Wednesday, August 31, 2016

The Aftermath of Absolution

I'd trekked my way over the last dune beyond our makeshift barracks, with nothing but a rucksack holding my notebook, pen, and bottle of water. Where I had expected more nothingness, more sand, I found a plateau just over the ridge. I found a paradise in this desert.

I'd settled down, the hot sun over my head, a moment of calm and ironically, peace, in this landscape so inundated with visions of destruction. I sat, writing in my notebook, getting lost in the words that were now so rare, the pen clutched in my callused and roughened hand.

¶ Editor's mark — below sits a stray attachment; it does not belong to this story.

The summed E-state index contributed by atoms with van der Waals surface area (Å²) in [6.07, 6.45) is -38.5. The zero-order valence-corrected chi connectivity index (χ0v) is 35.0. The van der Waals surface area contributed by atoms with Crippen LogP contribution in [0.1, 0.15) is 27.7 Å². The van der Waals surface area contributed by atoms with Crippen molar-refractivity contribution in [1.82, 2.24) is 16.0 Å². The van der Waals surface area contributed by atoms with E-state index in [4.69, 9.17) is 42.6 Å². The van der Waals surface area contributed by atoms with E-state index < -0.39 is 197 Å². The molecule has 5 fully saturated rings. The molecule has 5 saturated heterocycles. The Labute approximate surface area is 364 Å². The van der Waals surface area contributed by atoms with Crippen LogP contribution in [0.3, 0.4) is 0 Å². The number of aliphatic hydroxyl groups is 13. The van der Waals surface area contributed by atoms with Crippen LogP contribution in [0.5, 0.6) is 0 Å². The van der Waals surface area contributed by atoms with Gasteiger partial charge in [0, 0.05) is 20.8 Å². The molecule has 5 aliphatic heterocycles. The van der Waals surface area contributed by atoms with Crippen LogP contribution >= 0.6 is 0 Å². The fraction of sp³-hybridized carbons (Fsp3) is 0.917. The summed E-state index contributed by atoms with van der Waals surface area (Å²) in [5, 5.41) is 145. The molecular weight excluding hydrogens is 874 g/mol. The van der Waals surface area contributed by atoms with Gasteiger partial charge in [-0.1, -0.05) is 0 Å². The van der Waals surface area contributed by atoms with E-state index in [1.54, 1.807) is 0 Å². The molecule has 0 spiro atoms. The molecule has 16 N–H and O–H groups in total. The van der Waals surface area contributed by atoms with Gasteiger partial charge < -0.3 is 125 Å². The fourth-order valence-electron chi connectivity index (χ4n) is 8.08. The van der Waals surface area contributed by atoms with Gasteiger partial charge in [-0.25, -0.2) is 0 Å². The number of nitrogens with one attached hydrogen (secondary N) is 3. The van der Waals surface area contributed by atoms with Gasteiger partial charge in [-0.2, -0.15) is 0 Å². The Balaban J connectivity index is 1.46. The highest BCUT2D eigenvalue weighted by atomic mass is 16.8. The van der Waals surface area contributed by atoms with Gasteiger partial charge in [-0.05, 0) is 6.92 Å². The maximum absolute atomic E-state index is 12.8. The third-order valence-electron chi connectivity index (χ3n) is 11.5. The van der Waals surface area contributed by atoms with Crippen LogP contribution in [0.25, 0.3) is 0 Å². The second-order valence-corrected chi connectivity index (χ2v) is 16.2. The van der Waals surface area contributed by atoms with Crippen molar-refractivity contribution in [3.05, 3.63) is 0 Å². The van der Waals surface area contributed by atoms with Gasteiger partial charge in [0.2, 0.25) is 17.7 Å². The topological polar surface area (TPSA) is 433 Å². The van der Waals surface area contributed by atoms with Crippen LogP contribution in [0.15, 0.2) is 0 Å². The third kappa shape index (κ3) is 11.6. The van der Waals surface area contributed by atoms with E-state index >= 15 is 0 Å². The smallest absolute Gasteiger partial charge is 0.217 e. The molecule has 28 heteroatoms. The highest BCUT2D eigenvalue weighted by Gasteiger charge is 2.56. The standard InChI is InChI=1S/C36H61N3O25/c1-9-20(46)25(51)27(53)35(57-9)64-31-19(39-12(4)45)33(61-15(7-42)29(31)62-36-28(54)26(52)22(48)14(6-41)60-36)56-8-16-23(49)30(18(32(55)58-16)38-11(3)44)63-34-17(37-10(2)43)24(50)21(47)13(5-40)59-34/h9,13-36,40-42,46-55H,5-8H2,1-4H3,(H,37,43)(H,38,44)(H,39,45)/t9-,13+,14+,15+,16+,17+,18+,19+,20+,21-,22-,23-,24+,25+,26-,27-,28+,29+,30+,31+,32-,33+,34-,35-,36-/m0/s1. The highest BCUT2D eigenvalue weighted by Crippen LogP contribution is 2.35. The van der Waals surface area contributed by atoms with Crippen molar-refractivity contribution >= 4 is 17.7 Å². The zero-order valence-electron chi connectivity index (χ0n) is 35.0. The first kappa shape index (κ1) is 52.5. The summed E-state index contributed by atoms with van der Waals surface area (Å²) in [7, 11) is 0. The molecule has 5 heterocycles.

A shadow. A man. Out of nowhere. He was smiling inquisitively, light pool blue eyes, sandy eyebrows squinting down at me. Greek perhaps, though his skin, too, was the deeply-coloured brown as would be expected under this sun. His body language shouted a particular interest, even before we exchanged a word.

'Which paper you with?" he asked.

"Paper?" I squinted up at him, confused.

"You're a correspondent right? War correspondent?" He nodded at my notebook and pen.

"Corr..." my mind had to reshuffle a few times to fix the word in its place. "Oh. No, I'm with them."

"Huh," he blinked. "You're ... enlisted?"


"War isn't meant for a girl like you," he said, confusedly. His whole demeanour had changed, almost deflated. Now, he couldn't get away fast enough. His retreating footsteps were quickly erased by the gusting sand.

War was all I had ever known. 

Once more I bent my head to my notebook.